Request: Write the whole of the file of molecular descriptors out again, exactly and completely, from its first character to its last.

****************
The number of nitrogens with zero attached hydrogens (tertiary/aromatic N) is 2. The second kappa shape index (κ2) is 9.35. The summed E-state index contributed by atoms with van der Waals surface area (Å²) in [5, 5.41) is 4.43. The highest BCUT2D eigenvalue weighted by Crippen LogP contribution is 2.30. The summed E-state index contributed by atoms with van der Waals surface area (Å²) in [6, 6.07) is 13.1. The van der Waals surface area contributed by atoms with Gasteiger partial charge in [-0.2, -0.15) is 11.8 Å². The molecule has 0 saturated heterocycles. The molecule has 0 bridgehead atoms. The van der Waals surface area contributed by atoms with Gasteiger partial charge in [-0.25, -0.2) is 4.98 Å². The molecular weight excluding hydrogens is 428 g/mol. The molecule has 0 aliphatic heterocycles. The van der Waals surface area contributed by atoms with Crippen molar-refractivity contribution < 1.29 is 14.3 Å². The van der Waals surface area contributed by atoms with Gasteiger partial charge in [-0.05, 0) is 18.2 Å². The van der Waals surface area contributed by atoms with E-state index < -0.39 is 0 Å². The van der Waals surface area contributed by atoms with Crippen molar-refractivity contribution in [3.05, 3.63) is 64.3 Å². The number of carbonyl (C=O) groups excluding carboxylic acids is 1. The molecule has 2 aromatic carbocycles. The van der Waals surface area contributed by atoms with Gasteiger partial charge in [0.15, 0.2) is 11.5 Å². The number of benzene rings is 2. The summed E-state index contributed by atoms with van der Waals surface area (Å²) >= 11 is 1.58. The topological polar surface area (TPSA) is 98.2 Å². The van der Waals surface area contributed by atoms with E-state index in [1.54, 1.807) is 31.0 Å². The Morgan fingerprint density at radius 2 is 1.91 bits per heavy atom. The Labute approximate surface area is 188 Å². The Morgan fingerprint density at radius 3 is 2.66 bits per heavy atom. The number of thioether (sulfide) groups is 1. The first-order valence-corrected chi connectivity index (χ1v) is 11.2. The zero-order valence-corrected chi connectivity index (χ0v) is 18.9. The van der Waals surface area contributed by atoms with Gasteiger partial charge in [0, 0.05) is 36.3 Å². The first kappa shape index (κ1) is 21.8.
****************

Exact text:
The number of nitrogens with zero attached hydrogens (tertiary/aromatic N) is 2. The second kappa shape index (κ2) is 9.35. The summed E-state index contributed by atoms with van der Waals surface area (Å²) in [5, 5.41) is 4.43. The highest BCUT2D eigenvalue weighted by Crippen LogP contribution is 2.30. The summed E-state index contributed by atoms with van der Waals surface area (Å²) in [6, 6.07) is 13.1. The van der Waals surface area contributed by atoms with Gasteiger partial charge in [-0.2, -0.15) is 11.8 Å². The molecule has 0 saturated heterocycles. The molecule has 0 bridgehead atoms. The van der Waals surface area contributed by atoms with Gasteiger partial charge in [-0.25, -0.2) is 4.98 Å². The molecular weight excluding hydrogens is 428 g/mol. The molecule has 0 aliphatic heterocycles. The van der Waals surface area contributed by atoms with Crippen molar-refractivity contribution < 1.29 is 14.3 Å². The van der Waals surface area contributed by atoms with Gasteiger partial charge in [-0.05, 0) is 18.2 Å². The van der Waals surface area contributed by atoms with E-state index < -0.39 is 0 Å². The van der Waals surface area contributed by atoms with Crippen molar-refractivity contribution in [3.05, 3.63) is 64.3 Å². The number of carbonyl (C=O) groups excluding carboxylic acids is 1. The molecule has 2 aromatic carbocycles. The van der Waals surface area contributed by atoms with Gasteiger partial charge in [0.15, 0.2) is 11.5 Å². The number of benzene rings is 2. The summed E-state index contributed by atoms with van der Waals surface area (Å²) >= 11 is 1.58. The topological polar surface area (TPSA) is 98.2 Å². The van der Waals surface area contributed by atoms with E-state index in [1.54, 1.807) is 31.0 Å². The Morgan fingerprint density at radius 2 is 1.91 bits per heavy atom. The Labute approximate surface area is 188 Å². The Morgan fingerprint density at radius 3 is 2.66 bits per heavy atom. The number of thioether (sulfide) groups is 1. The first-order valence-corrected chi connectivity index (χ1v) is 11.2. The zero-order valence-corrected chi connectivity index (χ0v) is 18.9. The van der Waals surface area contributed by atoms with Gasteiger partial charge in [0, 0.05) is 36.3 Å². The first kappa shape index (κ1) is 21.8.